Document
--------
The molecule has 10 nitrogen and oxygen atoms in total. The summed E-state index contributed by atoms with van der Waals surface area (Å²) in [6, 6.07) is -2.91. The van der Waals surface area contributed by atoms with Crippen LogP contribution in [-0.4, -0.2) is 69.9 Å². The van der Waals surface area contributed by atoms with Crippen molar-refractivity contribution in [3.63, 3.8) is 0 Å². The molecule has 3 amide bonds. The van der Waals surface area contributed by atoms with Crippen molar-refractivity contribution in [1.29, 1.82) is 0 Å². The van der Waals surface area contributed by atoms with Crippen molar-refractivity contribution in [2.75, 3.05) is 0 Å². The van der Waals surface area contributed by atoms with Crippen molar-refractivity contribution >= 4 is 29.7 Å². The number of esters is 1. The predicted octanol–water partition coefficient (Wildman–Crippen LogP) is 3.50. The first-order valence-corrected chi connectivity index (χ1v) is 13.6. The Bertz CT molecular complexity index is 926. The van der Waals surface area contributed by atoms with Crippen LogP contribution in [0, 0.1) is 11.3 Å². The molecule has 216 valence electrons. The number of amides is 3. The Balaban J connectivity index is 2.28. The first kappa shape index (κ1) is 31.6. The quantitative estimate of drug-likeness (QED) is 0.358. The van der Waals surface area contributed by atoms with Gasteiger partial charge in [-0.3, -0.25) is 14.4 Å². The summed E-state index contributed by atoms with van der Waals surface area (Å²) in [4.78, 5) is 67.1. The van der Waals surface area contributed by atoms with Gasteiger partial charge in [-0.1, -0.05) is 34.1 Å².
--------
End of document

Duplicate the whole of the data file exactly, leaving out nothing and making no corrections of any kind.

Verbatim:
The molecule has 10 nitrogen and oxygen atoms in total. The summed E-state index contributed by atoms with van der Waals surface area (Å²) in [6, 6.07) is -2.91. The van der Waals surface area contributed by atoms with Crippen LogP contribution in [-0.4, -0.2) is 69.9 Å². The van der Waals surface area contributed by atoms with Crippen molar-refractivity contribution in [3.63, 3.8) is 0 Å². The molecule has 3 amide bonds. The van der Waals surface area contributed by atoms with Crippen molar-refractivity contribution in [1.29, 1.82) is 0 Å². The van der Waals surface area contributed by atoms with Crippen molar-refractivity contribution in [2.75, 3.05) is 0 Å². The van der Waals surface area contributed by atoms with Crippen molar-refractivity contribution >= 4 is 29.7 Å². The number of esters is 1. The predicted octanol–water partition coefficient (Wildman–Crippen LogP) is 3.50. The first-order valence-corrected chi connectivity index (χ1v) is 13.6. The Bertz CT molecular complexity index is 926. The van der Waals surface area contributed by atoms with Crippen LogP contribution in [0, 0.1) is 11.3 Å². The molecule has 216 valence electrons. The number of amides is 3. The Balaban J connectivity index is 2.28. The first kappa shape index (κ1) is 31.6. The quantitative estimate of drug-likeness (QED) is 0.358. The van der Waals surface area contributed by atoms with Gasteiger partial charge in [-0.3, -0.25) is 14.4 Å². The summed E-state index contributed by atoms with van der Waals surface area (Å²) in [4.78, 5) is 67.1. The van der Waals surface area contributed by atoms with Gasteiger partial charge in [-0.1, -0.05) is 34.1 Å².